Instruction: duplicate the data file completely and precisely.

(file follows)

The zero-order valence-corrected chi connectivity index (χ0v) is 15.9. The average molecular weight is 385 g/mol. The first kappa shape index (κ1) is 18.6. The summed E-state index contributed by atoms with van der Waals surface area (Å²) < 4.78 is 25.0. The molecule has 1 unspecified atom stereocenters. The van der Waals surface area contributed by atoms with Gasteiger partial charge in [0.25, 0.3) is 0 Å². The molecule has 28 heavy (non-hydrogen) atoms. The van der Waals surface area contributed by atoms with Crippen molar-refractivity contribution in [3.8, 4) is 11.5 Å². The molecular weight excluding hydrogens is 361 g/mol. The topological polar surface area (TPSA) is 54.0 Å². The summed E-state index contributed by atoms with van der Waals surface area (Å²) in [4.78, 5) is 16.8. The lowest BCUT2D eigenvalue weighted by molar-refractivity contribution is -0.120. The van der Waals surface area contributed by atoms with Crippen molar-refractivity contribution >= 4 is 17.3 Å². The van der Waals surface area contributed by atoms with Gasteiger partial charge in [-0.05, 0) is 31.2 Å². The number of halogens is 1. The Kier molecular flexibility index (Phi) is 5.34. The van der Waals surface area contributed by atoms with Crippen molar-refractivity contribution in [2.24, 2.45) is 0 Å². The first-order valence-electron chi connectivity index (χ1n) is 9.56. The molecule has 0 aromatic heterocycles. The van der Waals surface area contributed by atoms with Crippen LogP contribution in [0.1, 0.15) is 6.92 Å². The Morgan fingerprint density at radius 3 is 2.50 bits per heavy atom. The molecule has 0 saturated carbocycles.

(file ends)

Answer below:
The zero-order valence-corrected chi connectivity index (χ0v) is 15.9. The average molecular weight is 385 g/mol. The first kappa shape index (κ1) is 18.6. The summed E-state index contributed by atoms with van der Waals surface area (Å²) < 4.78 is 25.0. The molecule has 1 unspecified atom stereocenters. The van der Waals surface area contributed by atoms with Gasteiger partial charge in [0.25, 0.3) is 0 Å². The molecule has 28 heavy (non-hydrogen) atoms. The van der Waals surface area contributed by atoms with Crippen molar-refractivity contribution in [3.8, 4) is 11.5 Å². The molecular weight excluding hydrogens is 361 g/mol. The topological polar surface area (TPSA) is 54.0 Å². The summed E-state index contributed by atoms with van der Waals surface area (Å²) in [4.78, 5) is 16.8. The lowest BCUT2D eigenvalue weighted by molar-refractivity contribution is -0.120. The van der Waals surface area contributed by atoms with Crippen molar-refractivity contribution >= 4 is 17.3 Å². The van der Waals surface area contributed by atoms with Gasteiger partial charge in [-0.05, 0) is 31.2 Å². The number of halogens is 1. The Kier molecular flexibility index (Phi) is 5.34. The van der Waals surface area contributed by atoms with Crippen molar-refractivity contribution in [2.24, 2.45) is 0 Å². The first-order valence-electron chi connectivity index (χ1n) is 9.56. The molecule has 0 aromatic heterocycles. The van der Waals surface area contributed by atoms with Crippen LogP contribution in [0.1, 0.15) is 6.92 Å². The Morgan fingerprint density at radius 3 is 2.50 bits per heavy atom. The molecule has 0 saturated carbocycles.